On Friday March 29th, the NASDAQ opening bell was rung not in its home of New York but thousands of miles away from a converted warehouse in Los Angeles. The market was opened by Logan Green and John Zimmer, founders of the popular ride-hailing app Lyft, to announce its first day of trading as a public company. The IPO, valuing the company at $24 billion, was closely followed by investors and many saw it as a rare opportunity to catch a Unicorn –the company was worth far more than $1 billion prior to going public. These investors toppled over each other to snag their piece of this mythical creature which pushed shares up 25% to $90 on their first day of trading. Less than four weeks later, some are likely to regret this FOMO (fear of missing out) as shares currently trade at below $60. But many remain optimistic about Lyft despite its post-IPO slide, placing user growth over earnings as the company continues to expand while operating at a loss. Others question how this will set the tone for the highly anticipated IPO of Uber, its largest competitor expected to fetch a valuation of up to $120 billion.
Both bears and bulls point to Lyft’s tremendous growth to support their case; while revenues grew from $1.05 billion in 2017 to $2.15 billion in 2018, losses widened from $689 million to $910 million in the same period. Management clearly prioritizes growing users over achieving profitability as the company claims to have expanded its share of the U.S. ride-hailing market from 22% in 2017 to 35% in 2018. However, Uber remains the dominant player with the majority of the market. Whereas Lyft has 23 million users and facilitates 1 million rides per day, Uber’s app trumps those numbers with 75 million users and 15 million daily rides. Uber is also much more internationally focused, with 27 million users based outside of the USA. This all translates to much higher revenues of $11.27 billion in 2018, all the while making a much more compelling case to approaching profitability. In 2018, the company reported a loss of $1.8 billion, down from a loss of $2.2 billion the year before.
This fierce competition is not the only thing Lyft has on its plate; it also faces lawsuits from investors and even its own drivers. In 2018, dozens of Lyft drivers in California took the company to court claiming they are not being paid minimum wage. Like Uber, who ended a similar lawsuit with a $20 million settlement, Lyft does not classify its drivers as employees bur contractors –thereby avoiding the legal obligation to pay its drivers minimum wage. Many investors also feel betrayed by the company, with two class action lawsuits accusing it of lying about its market share prior to its IPO. When the company went public it claimed a 39% share of the ride hailing market. This figure was put into question when Uber’s prospectus, released less than three weeks afterwards, contradicted this by claiming it had a 65% share –it took only simple math to find the two did not add up. This supposed misinformation is said to have contributed to the drop in share price after Lyft went public, leaving disgruntled investors to claim damages.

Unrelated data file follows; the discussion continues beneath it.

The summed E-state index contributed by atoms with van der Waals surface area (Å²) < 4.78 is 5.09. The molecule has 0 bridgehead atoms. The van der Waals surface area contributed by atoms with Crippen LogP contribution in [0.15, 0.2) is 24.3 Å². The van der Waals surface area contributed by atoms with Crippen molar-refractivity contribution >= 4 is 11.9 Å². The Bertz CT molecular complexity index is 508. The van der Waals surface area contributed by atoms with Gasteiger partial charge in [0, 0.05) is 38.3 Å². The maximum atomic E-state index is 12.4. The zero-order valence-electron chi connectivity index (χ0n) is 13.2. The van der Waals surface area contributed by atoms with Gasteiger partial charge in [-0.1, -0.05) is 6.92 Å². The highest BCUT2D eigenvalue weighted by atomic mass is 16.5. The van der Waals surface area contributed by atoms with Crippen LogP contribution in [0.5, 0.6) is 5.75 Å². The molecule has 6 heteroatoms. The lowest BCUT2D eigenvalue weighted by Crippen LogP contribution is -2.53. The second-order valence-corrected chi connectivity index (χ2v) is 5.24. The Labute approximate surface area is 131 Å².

Nevertheless, many optimists point to Facebook’s IPO to justify their patience with Lyft. The social media giant shed half its value just months after its IPO in 2012 as investors were doubtful of whether it could monetize its 1 billion active users to achieve profitability. Now, shares trade at around $180, far above its $38 IPO price, and the company posted an impressive $22 billion profits for 2018 from its 2.32 billion monthly active users. Just like Lyft, Facebook’s IPO also drew a lot of attention as it was a unicorn before going public. However, it was one of the largest IPOs ever seen and the largest tech IPO at the time, which limits comparability given that Facebook was valued at more than four times Lyft’s IPO valuation.
Lyft will continue to be a closely followed company as it furthers its growth. However, competition with the far larger and more mature Uber will only increase as it is expected to have its own IPO in around May of this year. Nevertheless, Lyft will remain closely followed as some see its meagre post-IPO performance as a bad omen for the Unicorns that are planning on going public in the coming months. Whether it will owe up to its many promises in the future remains uncertain, but it is certainly a company worth keeping an eye on!
Written by: Jasper Thouin